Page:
Local authorities should ensure that the education, development and general well-being of young care givers is not affected by caring responsibilities.

Discrimination – what are your rights?

The law protects you from discrimination due to your age, gender, race, religion or beliefs, disability or sexual orientation. Find out where and how you are protected, and what to do if you have been discriminated against.

Who is protected?

By law people are protected from discrimination on the grounds of:

  • race
  • sex
  • sexual orientation
  • disability (or because of something connected with your disability)
  • religion or belief
  • being a transsexual person
  • having just had a baby or being pregnant
  • being married or in a civil partnership (this applies only at work or if someone is being trained for work)
  • age (this applies only at work or if someone is being trained for work)

These are known as ‘protected characteristics’.

Race discrimination

Wherever you were born, wherever your parents came from, whatever the colour of your skin, you have a right to be treated fairly.

Gender equality – sex discrimination

Women and men should not be treated unfairly because of their gender, because they are married or because they are raising a family.

Sexual orientation

Whether you are gay, lesbian, bisexual or straight should not put you at a disadvantage.

Disability discrimination

If you have a physical or mental impairment you have specific rights that protect you against discrimination.

Religion and belief

Your religion or belief, or those of somebody else, should not affect your right to be treated fairly. This could be at work, school, in shops or while using public services like health care.

Transgender discrimination

Trans people should be able to live with dignity. There are protections for some of the forms of discrimination that trans people experiences

Age equality

By law you cannot be treated less favourably in your workplace or in training for work because of your age. For example, it would be unlawful to not employ someone because of their age.

Types of discrimination

Discrimination comes in one or more of these four forms:

  • direct discrimination – when someone is treated less favourably than others in the same circumstances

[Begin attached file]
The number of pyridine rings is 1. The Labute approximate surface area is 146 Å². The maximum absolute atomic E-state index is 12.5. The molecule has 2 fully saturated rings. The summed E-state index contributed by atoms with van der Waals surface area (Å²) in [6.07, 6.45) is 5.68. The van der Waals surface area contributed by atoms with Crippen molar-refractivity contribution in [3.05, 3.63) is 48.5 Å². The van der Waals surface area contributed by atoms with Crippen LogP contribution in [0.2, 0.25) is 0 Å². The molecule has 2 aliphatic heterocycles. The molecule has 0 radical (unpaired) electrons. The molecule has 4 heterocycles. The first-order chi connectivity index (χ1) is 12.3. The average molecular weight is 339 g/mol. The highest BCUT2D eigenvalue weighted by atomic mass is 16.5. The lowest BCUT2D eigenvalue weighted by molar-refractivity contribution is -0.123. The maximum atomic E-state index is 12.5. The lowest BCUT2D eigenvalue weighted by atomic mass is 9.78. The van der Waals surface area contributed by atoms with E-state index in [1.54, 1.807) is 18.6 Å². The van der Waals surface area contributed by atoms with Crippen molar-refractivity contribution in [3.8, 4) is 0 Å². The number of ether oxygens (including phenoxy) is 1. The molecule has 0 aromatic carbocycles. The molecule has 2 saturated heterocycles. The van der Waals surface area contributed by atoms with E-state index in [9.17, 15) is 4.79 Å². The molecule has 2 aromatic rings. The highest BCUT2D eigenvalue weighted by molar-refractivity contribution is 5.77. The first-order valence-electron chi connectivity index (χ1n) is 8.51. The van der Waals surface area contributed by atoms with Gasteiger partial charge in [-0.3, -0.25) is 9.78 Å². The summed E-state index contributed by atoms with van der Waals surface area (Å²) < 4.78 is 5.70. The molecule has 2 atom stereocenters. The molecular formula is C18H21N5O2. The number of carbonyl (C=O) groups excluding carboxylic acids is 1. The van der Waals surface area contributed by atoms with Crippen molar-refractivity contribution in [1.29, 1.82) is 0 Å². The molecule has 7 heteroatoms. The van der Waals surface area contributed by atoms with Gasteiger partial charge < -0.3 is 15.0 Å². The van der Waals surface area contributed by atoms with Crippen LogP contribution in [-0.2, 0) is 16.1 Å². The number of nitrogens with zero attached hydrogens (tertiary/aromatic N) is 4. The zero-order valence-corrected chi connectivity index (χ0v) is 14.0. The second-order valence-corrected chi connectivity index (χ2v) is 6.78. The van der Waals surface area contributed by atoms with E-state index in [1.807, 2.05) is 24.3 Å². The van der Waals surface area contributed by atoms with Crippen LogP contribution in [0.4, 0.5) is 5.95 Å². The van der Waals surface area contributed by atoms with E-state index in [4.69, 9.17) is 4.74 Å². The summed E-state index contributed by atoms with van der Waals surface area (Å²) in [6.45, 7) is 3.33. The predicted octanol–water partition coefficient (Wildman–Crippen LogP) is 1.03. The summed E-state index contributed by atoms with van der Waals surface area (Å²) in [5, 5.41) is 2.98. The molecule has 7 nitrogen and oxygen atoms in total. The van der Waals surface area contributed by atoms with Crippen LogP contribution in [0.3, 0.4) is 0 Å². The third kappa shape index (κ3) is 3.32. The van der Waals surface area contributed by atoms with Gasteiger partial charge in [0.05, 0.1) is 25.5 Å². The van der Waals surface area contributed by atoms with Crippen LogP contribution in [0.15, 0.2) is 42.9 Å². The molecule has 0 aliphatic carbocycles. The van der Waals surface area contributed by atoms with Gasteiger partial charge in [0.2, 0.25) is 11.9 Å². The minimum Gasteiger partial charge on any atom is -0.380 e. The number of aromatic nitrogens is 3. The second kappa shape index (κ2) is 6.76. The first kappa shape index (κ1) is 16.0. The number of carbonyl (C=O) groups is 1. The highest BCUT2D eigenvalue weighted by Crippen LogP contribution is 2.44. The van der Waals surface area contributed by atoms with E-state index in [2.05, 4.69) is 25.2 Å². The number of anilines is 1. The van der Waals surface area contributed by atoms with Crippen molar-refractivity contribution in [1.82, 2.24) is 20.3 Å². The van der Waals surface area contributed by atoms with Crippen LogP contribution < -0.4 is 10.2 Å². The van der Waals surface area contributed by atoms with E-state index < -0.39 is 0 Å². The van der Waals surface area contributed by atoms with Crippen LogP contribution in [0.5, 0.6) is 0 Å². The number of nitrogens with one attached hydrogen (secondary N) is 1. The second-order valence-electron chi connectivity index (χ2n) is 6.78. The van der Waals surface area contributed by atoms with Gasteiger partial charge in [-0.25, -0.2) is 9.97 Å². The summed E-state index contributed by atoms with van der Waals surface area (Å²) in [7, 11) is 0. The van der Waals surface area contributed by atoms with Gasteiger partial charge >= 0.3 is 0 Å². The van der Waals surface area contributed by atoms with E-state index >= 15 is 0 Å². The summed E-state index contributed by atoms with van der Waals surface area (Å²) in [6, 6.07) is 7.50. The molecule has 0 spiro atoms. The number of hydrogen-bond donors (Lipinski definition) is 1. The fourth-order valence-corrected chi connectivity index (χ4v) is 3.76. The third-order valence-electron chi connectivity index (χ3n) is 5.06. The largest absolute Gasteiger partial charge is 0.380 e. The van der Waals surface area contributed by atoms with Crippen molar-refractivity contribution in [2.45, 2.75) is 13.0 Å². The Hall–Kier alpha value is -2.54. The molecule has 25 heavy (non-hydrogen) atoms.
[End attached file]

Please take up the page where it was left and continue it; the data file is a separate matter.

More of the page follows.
• indirect discrimination – when someone puts in place rules that apply to everyone, but put you at an unfair disadvantage because of your protected characteristic
  • harassment – unwanted or uninvited behaviour that is offensive, embarrassing, intimidating or humiliating
  • victimization – when you are treated less favourably than someone else because you have complained about discrimination, or supported someone else who has.

Where you are protected?

You are protected from discrimination in the following situations:

  • at work
  • in education
  • as a consumer
  • when using public services

Solving a discrimination dispute

The law protects you from being treated unfairly because of qualities such as your race, gender, sexuality or religion. Find out what you can do and who can help if you think someone has discriminated against you unfairly.

What to do if you’re being discriminated against

Speak to the person or organization

If you feel you are being discriminated against, you may want to see if you can speak informally to the person or organization first. They may be unaware of the problem, and may be prepared to offer an apology or compensation.

If the problem happened at work, there may be grievance procedures you can use.

Disabled people’s rights in everyday life

Find out about your rights as a disabled person in different areas of life, including employment, health and education. Protection also applies where direct discrimination and harassment happens because a person is associated with a disabled person or is wrongly perceived to be disabled.